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Local Veteran Song-and-Dance Man Bobby Smith Hits All the Right Notes in No Place to Go

Local Veteran Song-and-Dance Man Bobby Smith Hits All the Right Notes in No Place to Go

Signature Theatre
Jordan Wright
September 10, 2022
Special to The Zebra

Grant Langford (Sal) and Bobby Smith (George) (Photo by Christopher Mueller)

In an off-beat musical with shades of existentialism, veteran song-and-dance man Bobby Smith channels the travails of the working man. Woman would fit here too. In fact, anyone who has ever had a job they loved or hated. Smith, who has appeared in 28 Sig productions, is tailor made for the role. His singular ability to perform while drawing upon a wide range of emotions has always been his stock-in-trade. Winner of two Helen Hayes acting awards, Smith is a local crowd favorite and this is the perfect vehicle for him to prove why.

No Place to Go tells the story of George, married with children and living in a small company town in upstate New York. We like George because he is a thinking man with views on everything from politics to the Arts. George is an “information refiner”, a job that turns facts into information. We don’t need to understand what that means, we only need to recognize that George is content with his work and nestled in an office environment with co-workers he enjoys. What he’s not entirely comfortable with is his twelve-year employment as a part-timer – no benefits, no paid holidays and especially no job security. When the company decides to move its headquarters to “Mars” as George refers to the new location, he must decide whether to relocate. “I’m standing on the slenderest thread of magical thinking.”

As with many stories of companies down-sizing and moving to far-flung towns to slash salaries and force out employees, the thought of a drastic transition is bitter for him. “They’re the ones who are breaking up with me.” As he weighs the pros and cons of moving to a new town, he imagines several scenarios. Will his in-laws move in and help with expenses, should he self-incorporate (Oh, the benefits!)? At 50 years old, his options are limited and his blueprint for change looks bleak. We want to see George resolve his very relatable personal dilemma, maintain his dignity and come out on top.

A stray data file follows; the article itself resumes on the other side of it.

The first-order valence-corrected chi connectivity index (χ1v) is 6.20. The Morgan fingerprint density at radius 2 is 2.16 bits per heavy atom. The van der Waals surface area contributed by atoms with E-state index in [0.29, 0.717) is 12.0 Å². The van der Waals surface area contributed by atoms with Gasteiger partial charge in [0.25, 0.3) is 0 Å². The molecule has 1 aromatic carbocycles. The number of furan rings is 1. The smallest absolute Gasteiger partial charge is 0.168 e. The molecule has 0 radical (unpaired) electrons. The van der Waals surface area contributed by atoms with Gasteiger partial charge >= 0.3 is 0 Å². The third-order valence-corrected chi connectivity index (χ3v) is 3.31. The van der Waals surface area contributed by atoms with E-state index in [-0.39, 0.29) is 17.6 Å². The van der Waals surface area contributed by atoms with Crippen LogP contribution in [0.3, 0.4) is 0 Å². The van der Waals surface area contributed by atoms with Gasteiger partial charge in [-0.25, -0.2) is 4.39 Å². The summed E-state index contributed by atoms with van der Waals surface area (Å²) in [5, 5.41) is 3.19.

Grant Langford (Sal), Bobby Smith (George), Tom Lagana (Jonah), and Ian Riggs (Duke) (Photo by Christopher Mueller)

Moments of dark humor and silly schticks – a forlorn sandwich awaits – temper the seriousness of the subject matter and Smith manages to swing from cheery to somber in a heartbeat. Three accomplished musicians accompany Smith and set the mood for each number. It’s a mix of philosophy and humor bracketed by 12 original songs featuring Blues, Cool Jazz, Merengue, Beatbox, Country Rock, Folk and Mambo. Some numbers are fast paced and Smith’s ability to move like Jagger is impressive. Others, especially the ballads, speak to George’s anxiety about change and longing and here’s where Smith’s talent at emotional candor and his chameleon-like style shine through.

Having seen this staged ten years ago in Manhattan’s Joe’s Pub, a cabaret club and live showcase venue in New York, Artistic Director Matthew Gardiner waited for the right moment and the right performer. It was worth the wait.

Written by Ethan Lipton with music composed by Ethan Lipton, Eben Levy, Ian M. Riggs and Vito Dieterle. Directed by Matthew Gardiner with Scenic Design by Paige Hathaway; Costume Design by Frederick P. Deeben; Sound Design by Matt Rowe; and Arrangements by Ian M. Riggs. Musicians: Tom Lagana as Jonah, Grant Langford as Sal and Ian M. Riggs as Duke.

Through October 9th at Signature Theatre, 4200 Campbell Avenue in Shirlington Village, Arlington, VA 22206. For tickets and information visit or call the box office at 703 820-9771.

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